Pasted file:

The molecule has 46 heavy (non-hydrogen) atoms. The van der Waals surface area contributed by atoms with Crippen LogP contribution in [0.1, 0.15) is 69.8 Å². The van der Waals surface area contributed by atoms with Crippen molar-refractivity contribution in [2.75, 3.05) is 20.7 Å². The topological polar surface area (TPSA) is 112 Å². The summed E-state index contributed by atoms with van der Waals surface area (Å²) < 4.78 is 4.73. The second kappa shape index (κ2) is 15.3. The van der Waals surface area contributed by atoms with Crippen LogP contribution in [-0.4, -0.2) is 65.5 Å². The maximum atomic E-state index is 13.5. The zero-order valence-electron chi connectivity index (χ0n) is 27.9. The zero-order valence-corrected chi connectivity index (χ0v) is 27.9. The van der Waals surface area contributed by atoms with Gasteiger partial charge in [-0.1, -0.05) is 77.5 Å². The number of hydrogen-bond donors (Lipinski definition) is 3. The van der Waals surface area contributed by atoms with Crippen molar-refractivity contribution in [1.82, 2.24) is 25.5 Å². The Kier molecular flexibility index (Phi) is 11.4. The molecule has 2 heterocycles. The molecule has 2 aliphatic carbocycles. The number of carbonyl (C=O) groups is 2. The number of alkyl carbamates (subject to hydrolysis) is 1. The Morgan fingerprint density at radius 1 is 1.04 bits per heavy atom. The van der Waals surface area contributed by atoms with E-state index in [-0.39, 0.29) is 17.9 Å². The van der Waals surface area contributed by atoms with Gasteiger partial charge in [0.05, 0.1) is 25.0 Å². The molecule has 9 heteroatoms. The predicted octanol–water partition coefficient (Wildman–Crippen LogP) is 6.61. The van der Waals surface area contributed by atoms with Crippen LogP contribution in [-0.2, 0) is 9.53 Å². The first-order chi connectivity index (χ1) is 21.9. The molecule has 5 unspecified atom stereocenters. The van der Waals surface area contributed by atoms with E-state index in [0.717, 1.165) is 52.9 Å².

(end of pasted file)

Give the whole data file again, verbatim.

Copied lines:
The molecule has 46 heavy (non-hydrogen) atoms. The van der Waals surface area contributed by atoms with Crippen LogP contribution in [0.1, 0.15) is 69.8 Å². The van der Waals surface area contributed by atoms with Crippen molar-refractivity contribution in [2.75, 3.05) is 20.7 Å². The topological polar surface area (TPSA) is 112 Å². The summed E-state index contributed by atoms with van der Waals surface area (Å²) < 4.78 is 4.73. The second kappa shape index (κ2) is 15.3. The van der Waals surface area contributed by atoms with Crippen LogP contribution in [-0.4, -0.2) is 65.5 Å². The maximum atomic E-state index is 13.5. The zero-order valence-electron chi connectivity index (χ0n) is 27.9. The zero-order valence-corrected chi connectivity index (χ0v) is 27.9. The van der Waals surface area contributed by atoms with Gasteiger partial charge in [-0.1, -0.05) is 77.5 Å². The number of hydrogen-bond donors (Lipinski definition) is 3. The van der Waals surface area contributed by atoms with Crippen molar-refractivity contribution in [1.82, 2.24) is 25.5 Å². The Kier molecular flexibility index (Phi) is 11.4. The molecule has 2 heterocycles. The molecule has 2 aliphatic carbocycles. The number of carbonyl (C=O) groups is 2. The number of alkyl carbamates (subject to hydrolysis) is 1. The Morgan fingerprint density at radius 1 is 1.04 bits per heavy atom. The van der Waals surface area contributed by atoms with E-state index in [-0.39, 0.29) is 17.9 Å². The van der Waals surface area contributed by atoms with Gasteiger partial charge in [0.05, 0.1) is 25.0 Å². The molecule has 9 heteroatoms. The predicted octanol–water partition coefficient (Wildman–Crippen LogP) is 6.61. The van der Waals surface area contributed by atoms with Crippen LogP contribution in [-0.2, 0) is 9.53 Å². The first-order chi connectivity index (χ1) is 21.9. The molecule has 5 unspecified atom stereocenters. The van der Waals surface area contributed by atoms with E-state index in [0.717, 1.165) is 52.9 Å².